2022 Moe Fund Recipients Address Key Preservation Challenges

By Lizzy Barringer posted 02-14-2023 06:00


The Moe Family Fund for Statewide and Local Partners, established by former National Trust President Richard Moe and his family, supports members of the National Preservation Partners Network (NPPN). The 2021 and 2022 funding cycles of this program focused on the key issues outlined by the Preservation Prioritizes Task Force, a two-year project by NPPN and the National Trust for Historic Preservation, that brings together advocates from across the country to help statewide and local organizations address four significant, interrelated issues facing the preservation movement:

  • Affordable housing and density
  • Diversity, inclusion, and racial justice
  • Preservation trades and workforce development
  • Sustainability and climate action.

In the fall of 2022, seven organizations were awarded a total of $50,000 in funding from the Moe Family Fund to support projects that address these key challenges through innovative preservation solutions.

Affordable Housing and Density 

A view of a new house in Washington, D.C.

Listing photo of one of The L’Enfant Trust’s completed rehabilitation projects. | Credit: The L'Enfant Trust

The L’Enfant Trust was awarded $10,000 to develop a strategic development plan for the organization’s Historic Properties Redevelopment Program (HPRP). The plan will outline new messaging tactics, collateral, and developmental strategies to raise awareness, help broaden the pool of potential donors, and support long-term growth of the program with the goal of better positioning preservation as a solution to increasing the supply of affordable housing in Washington, D.C.

Diversity, Inclusion, and Racial Justice

View of an exhibit in a wide room with a brown back wall.

We Built This: Profiles of Black Architects and Builders in North Carolina traveling exhibit at the Greg Poole, Jr. All Faiths Chapel at Dorothea Dix Park in Raleigh, NC. | Credit: David Strevel, Capital City Camera Club Preservation

North Carolina was awarded $5,000 to commission essays from diverse writers for a book to be published by UNC Press tentatively titled “We Built This: Profiles of Black Architects and Builders in NC.” A comprehensive education program about the many contributions of Black people to the construction of the state’s built heritage includes the book, traveling exhibit, two-part documentary film, and targeted properties fund to help protect places of African American significance.

Latinos in Heritage Conservation was awarded $10,000 to enhance and expand their “Latinx Preservation Advocacy Toolkit,” a free community resource which will include a series of short, bilingual videos and a digital handbook that weigh the advantages of historic preservation, demystify formal processes and language, highlight Latinx heritage conservation success stories, and share best practices for grassroots place-based advocacy.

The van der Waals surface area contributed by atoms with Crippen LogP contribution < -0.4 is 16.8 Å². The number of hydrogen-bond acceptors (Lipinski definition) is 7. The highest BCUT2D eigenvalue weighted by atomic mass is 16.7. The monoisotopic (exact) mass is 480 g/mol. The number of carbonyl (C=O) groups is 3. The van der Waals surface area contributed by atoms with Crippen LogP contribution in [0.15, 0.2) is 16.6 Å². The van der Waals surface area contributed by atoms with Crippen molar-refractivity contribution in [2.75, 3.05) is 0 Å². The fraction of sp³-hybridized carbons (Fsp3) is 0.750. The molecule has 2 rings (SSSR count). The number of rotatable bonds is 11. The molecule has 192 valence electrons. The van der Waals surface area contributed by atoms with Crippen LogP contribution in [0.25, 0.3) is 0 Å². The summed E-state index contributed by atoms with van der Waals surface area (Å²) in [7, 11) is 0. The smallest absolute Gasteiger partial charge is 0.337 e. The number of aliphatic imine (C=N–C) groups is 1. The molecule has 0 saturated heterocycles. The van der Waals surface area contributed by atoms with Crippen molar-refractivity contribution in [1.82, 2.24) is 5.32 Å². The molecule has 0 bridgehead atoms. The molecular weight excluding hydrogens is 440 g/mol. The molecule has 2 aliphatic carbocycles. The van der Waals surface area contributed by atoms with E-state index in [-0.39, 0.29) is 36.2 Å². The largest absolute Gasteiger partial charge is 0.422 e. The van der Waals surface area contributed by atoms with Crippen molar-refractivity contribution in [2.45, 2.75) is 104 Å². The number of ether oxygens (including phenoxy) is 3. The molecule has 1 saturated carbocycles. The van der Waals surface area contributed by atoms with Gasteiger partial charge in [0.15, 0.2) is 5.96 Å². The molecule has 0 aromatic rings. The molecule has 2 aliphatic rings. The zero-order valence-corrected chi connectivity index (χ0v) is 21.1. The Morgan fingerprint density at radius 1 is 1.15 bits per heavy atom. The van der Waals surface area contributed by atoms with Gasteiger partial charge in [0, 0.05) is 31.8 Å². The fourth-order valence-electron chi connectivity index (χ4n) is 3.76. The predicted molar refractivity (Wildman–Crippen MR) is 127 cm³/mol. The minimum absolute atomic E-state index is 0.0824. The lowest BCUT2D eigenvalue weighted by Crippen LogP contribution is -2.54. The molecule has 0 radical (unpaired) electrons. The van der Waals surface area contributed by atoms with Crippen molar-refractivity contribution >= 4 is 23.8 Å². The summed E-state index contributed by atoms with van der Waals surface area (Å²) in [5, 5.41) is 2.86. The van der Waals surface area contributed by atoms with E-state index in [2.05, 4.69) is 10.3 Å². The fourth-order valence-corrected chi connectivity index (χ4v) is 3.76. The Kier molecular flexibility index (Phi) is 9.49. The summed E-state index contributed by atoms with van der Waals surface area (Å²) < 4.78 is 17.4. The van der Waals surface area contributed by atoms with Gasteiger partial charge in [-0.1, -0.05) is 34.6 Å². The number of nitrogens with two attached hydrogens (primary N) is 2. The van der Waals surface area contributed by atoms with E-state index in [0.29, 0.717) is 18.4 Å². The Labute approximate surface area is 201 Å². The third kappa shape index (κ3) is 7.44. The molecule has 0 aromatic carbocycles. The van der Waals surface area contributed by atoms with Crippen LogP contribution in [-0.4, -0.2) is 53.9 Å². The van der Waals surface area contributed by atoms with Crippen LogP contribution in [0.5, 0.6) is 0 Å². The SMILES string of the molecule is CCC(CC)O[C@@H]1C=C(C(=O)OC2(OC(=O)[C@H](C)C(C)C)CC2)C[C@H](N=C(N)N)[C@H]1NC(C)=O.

Preservation Trades and Workforce Development

Exterior of a stone house with a balcony and three windows.

One of Student Conservation Association’s project sites, the Ramsay House at First State National Historical Park. The project includes repointing and restoring lime wash to exterior stonework, installing security panels, fabricating louvered ventilation, and removing vegetation.| Credit: Student Conservation Association.

Student Conservation Association was awarded $5,000 in support of the Historic Preservation Project Series), a new initiative that creates hands-on learning opportunities for young people in preservation trades and will help address deferred preservation maintenance needs in national parks.

Preservation Trades Network (PTN) was awarded $5,000 to update the organization’s website to improve public accessibility, PTN Board Member interface, and the members-only area. This will directly impact people’s connection to the historic trades workforce by making it easier to research career options, learn more about preservation trades, and find like-minded professionals.

Sustainability and Climate Action 

An image of a person installing flood panels over entrances during a rain storm.

Flood panels being installed at 46 South Battery prior to Hurricane Dorian, 2019. | Credit  New York Post.

Preservation Society of Charleston was awarded $10,000 to develop guidelines on best practices for building the resilience of historic properties while maintaining their character and integrity. As a community that is especially vulnerable to the risks of climate change, this work will support Charleston’s long-term preservation and serve as a model for other historic, coastal communities.

Historic New England was awarded $5,000 to support the Historic New England Summit, an interdisciplinary conference designed to bring together more than 400 professionals from the region to convene about their collective roles in creating livable and resilient communities. Historic New England used this stage to bring the topics of inclusivity and sustainability to the forefront of the conversation, thus informing their future work and evolution as a heritage organization.

Lizzy Barringer is the manager for grants and awards at the National Trust for Historic Preservation.